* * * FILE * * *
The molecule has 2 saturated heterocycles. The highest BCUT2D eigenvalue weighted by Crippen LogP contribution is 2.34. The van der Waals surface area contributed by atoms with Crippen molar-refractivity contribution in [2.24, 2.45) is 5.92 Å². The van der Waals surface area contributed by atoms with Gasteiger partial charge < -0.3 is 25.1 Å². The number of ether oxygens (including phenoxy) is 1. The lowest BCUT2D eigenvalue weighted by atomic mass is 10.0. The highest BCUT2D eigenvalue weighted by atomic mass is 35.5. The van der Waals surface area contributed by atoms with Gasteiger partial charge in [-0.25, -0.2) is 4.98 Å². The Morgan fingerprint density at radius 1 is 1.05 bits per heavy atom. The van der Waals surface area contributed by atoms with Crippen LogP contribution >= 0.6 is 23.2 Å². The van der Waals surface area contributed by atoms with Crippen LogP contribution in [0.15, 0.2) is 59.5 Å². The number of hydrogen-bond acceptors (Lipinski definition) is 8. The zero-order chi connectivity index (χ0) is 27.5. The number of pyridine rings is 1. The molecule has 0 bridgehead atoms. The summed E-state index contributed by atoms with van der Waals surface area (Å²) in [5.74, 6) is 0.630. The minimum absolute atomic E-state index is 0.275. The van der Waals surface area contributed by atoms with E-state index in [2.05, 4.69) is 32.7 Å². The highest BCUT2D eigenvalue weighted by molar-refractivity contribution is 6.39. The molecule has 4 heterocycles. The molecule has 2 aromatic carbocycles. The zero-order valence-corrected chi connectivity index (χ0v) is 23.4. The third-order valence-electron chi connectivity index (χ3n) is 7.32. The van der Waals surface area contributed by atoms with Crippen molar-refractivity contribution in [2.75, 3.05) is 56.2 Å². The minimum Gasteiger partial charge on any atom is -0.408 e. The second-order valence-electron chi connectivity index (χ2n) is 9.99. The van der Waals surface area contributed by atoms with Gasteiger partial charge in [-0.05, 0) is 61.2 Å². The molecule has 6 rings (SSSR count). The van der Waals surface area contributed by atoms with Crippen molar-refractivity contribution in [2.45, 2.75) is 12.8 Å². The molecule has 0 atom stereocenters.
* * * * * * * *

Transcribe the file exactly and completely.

The molecule has 2 saturated heterocycles. The highest BCUT2D eigenvalue weighted by Crippen LogP contribution is 2.34. The van der Waals surface area contributed by atoms with Crippen molar-refractivity contribution in [2.24, 2.45) is 5.92 Å². The van der Waals surface area contributed by atoms with Gasteiger partial charge < -0.3 is 25.1 Å². The number of ether oxygens (including phenoxy) is 1. The lowest BCUT2D eigenvalue weighted by atomic mass is 10.0. The highest BCUT2D eigenvalue weighted by atomic mass is 35.5. The van der Waals surface area contributed by atoms with Gasteiger partial charge in [-0.25, -0.2) is 4.98 Å². The Morgan fingerprint density at radius 1 is 1.05 bits per heavy atom. The van der Waals surface area contributed by atoms with Crippen LogP contribution >= 0.6 is 23.2 Å². The van der Waals surface area contributed by atoms with Crippen LogP contribution in [0.15, 0.2) is 59.5 Å². The number of hydrogen-bond acceptors (Lipinski definition) is 8. The zero-order chi connectivity index (χ0) is 27.5. The number of pyridine rings is 1. The molecule has 0 bridgehead atoms. The summed E-state index contributed by atoms with van der Waals surface area (Å²) in [5.74, 6) is 0.630. The minimum absolute atomic E-state index is 0.275. The van der Waals surface area contributed by atoms with E-state index in [2.05, 4.69) is 32.7 Å². The highest BCUT2D eigenvalue weighted by molar-refractivity contribution is 6.39. The molecule has 4 heterocycles. The molecule has 2 aromatic carbocycles. The zero-order valence-corrected chi connectivity index (χ0v) is 23.4. The third-order valence-electron chi connectivity index (χ3n) is 7.32. The van der Waals surface area contributed by atoms with Crippen molar-refractivity contribution in [2.75, 3.05) is 56.2 Å². The minimum Gasteiger partial charge on any atom is -0.408 e. The second-order valence-electron chi connectivity index (χ2n) is 9.99. The van der Waals surface area contributed by atoms with Gasteiger partial charge in [-0.05, 0) is 61.2 Å². The molecule has 6 rings (SSSR count). The van der Waals surface area contributed by atoms with Crippen molar-refractivity contribution in [2.45, 2.75) is 12.8 Å². The molecule has 0 atom stereocenters.